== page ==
France plunged into a dark age, occupied by Nazi Germans with the terrible implications bombing raids, executions, deportations, murders and famine. Slowly the resistance took shape and began to react. The author uses two different objects, a wardrobe and a radio, and connects both of them to create a symbol of the resistance to oppression. After the Nazi Germany has occupied France, radios were being outlawed in the whole country, yet some kept illegal radios showing resistance to oppression. Keeping these illegal radios would allow them to communicate with the allies in hopes of defeating the Nazis, “When Marie-Laure comes through the front door with the bread, when he’s opening the tiny scroll in his fingers, lowering his mouth to the microphone, he feels unshakable; he feels alive. 56778. 21. 4567. 1094. 467813. Then the time and frequency for the next broadcast. They been at it for several months, new slips of paper arriving inside a loaf of bread every few days…” (Doerr, 331-332). Etienne a member of the resistance creates an effort to contribute to the war effort to take back their freedom; giving information to the Allied forces in the period of the Normandy Landings of D-Day. The wardrobe on the 6th floor of Etienne’s house would become a doorway to secrets, outside of the wardrobe, is an average storage space with nothing suspicious or out of the ordinary, however behind this piece of furniture hides the secret: an illegal radio. This wardrobe emphasizes how people stay strong and resist in times of oppression and how even the most unlikely people can make a big difference during hard times. The radio plays a big part in both Werner’s and Marie-Laure’s lives, as this is the way they meet each other, symbolizing the connection of people all over the world. The book Marie-Laure reads throughout most of the novel, Twenty Thousand Leagues Under the Sea by Jules Verne, is mentioned many times. Marie-Laure is seen reading phrases from it as years passed on, through good and bad times. It is not the book that would be a symbol, but her actions of reading a book becomes a symbol that even in the duration of the Second World War, citizens creates an effort to try living a regular life every day. Marie-Laure reads as if she is living a normal life with her father. After Werner introduces himself to Marie-Laure, he comments on how brave she was, she then replies “… I lost my sight, Werner, people said I was brave. When my father lefts, people said I was brave. But it is not bravery, I have no choice. I wake up and live my life” (Doerr, 469), and she is left with her uncle, and later, when her uncle is taken away and she is left alone in the house to fend for herself. In the most difficult time, she reads the book into her great-uncle’s radio to comfort herself for all those experiences in the hardships of war, she reads to comfort and keep her mind off the terror that is happening all around her. In the course of the Second World War, people in the home front continues to live a regular life, shut in their homes as friends, families, and anyone around them disappear, and their way of living changing.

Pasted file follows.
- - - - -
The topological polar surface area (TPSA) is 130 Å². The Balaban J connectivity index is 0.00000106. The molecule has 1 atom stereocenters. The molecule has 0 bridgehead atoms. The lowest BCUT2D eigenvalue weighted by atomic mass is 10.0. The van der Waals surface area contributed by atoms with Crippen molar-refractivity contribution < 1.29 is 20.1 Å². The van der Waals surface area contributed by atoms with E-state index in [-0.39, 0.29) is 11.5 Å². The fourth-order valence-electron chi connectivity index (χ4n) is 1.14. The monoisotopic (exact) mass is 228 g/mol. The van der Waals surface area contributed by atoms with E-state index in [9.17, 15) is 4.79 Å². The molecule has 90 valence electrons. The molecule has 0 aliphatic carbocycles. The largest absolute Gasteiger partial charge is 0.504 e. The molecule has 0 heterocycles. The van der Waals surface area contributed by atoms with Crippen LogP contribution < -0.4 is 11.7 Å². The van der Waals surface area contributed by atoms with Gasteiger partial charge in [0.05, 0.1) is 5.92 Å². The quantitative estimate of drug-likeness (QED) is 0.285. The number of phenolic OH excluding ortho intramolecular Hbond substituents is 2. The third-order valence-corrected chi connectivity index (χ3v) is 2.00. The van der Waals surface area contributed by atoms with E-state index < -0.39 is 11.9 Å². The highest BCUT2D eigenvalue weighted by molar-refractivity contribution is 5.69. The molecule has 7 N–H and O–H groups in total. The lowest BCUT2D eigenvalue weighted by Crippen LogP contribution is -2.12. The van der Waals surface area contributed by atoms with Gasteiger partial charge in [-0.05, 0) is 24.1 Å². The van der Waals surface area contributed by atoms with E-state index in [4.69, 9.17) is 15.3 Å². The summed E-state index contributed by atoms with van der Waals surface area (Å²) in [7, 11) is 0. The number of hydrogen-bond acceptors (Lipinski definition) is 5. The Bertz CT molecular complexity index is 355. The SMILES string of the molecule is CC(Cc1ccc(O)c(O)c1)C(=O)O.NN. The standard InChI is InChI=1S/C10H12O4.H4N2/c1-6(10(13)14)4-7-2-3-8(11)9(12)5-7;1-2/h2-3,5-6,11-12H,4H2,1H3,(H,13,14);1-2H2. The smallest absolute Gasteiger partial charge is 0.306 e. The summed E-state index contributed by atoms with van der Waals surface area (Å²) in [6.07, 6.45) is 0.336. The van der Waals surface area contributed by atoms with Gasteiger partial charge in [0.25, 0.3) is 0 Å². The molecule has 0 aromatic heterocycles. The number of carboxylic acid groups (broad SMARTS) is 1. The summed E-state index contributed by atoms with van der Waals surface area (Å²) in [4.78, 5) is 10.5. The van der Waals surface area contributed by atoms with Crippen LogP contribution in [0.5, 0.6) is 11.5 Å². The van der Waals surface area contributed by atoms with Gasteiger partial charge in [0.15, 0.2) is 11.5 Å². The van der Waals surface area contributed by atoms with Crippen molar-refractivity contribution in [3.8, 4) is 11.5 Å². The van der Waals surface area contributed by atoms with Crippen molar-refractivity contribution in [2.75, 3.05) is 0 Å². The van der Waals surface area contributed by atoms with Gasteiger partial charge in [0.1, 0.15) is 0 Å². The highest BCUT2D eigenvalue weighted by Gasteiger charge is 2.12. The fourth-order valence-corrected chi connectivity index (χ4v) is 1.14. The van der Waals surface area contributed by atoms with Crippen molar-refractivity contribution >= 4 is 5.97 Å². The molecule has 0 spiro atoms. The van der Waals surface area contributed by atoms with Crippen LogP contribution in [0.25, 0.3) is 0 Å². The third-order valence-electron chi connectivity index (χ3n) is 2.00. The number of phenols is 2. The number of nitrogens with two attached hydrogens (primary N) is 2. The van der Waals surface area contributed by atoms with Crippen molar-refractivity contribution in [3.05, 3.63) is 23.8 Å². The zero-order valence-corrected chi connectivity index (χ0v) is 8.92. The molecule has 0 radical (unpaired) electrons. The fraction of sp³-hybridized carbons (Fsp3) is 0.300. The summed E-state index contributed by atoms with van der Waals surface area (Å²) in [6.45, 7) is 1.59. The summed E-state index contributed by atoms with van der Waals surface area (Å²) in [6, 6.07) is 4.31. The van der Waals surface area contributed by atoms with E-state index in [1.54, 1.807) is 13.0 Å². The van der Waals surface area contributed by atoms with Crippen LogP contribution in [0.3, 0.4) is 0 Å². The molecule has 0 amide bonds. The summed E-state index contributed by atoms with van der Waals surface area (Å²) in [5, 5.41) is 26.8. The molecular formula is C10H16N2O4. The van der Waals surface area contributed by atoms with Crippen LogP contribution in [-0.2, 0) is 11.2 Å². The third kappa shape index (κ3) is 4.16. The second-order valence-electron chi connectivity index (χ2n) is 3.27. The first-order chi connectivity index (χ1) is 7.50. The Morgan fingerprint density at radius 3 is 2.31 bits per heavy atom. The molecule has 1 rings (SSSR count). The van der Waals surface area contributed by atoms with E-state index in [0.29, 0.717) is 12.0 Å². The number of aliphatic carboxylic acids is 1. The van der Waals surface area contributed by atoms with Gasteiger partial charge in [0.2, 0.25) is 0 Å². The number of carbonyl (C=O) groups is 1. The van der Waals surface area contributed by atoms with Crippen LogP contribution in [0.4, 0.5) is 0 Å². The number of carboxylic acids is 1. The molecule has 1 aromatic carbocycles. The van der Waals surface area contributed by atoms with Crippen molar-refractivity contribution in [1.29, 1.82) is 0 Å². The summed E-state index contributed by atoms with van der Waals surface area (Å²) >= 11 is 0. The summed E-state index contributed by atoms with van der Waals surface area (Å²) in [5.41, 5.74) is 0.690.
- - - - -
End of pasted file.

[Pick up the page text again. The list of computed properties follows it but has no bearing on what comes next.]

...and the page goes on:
As far as World War II novels go, “All the Light You Can See” follows the desolation and barbarism of war, but the language feels startlingly fresh. Following Werner and Marie-Laure, two young people forced to make almost impossibly difficult choices, one fighting for the Nazis, the other for the French Resistance in World War II. The author masterfully allows readers to see the world through the eyes of a blind girl, writing rich details filling all the five senses simultaneously in ways readers can visualize it. Marie Laure must come to terms with the loss of her eyesight in the midst of the beginning of World War II, books allow her to see beyond the visible world: She reads the braille versions of Jules Verne’s Twenty Thousand Leagues Under the Sea. While Werner sees the chance to train at a military academy under the Nazis as an opportunity to escape his difficult life for his sister Jutta. This circumstance, and countless others, shed light on the hidden horrors of the darkest time in history. All wars comes with pain, despair, and senseless despair. War has never solved anything, it creates financial problems for all the parties involved, creates sadness, resentment, and most devastatingly: people die. Death rips families apart, destroys bonds, terminates love, and slays the very inception of happiness. All of which situations could have been solved much less violently, and less destructive.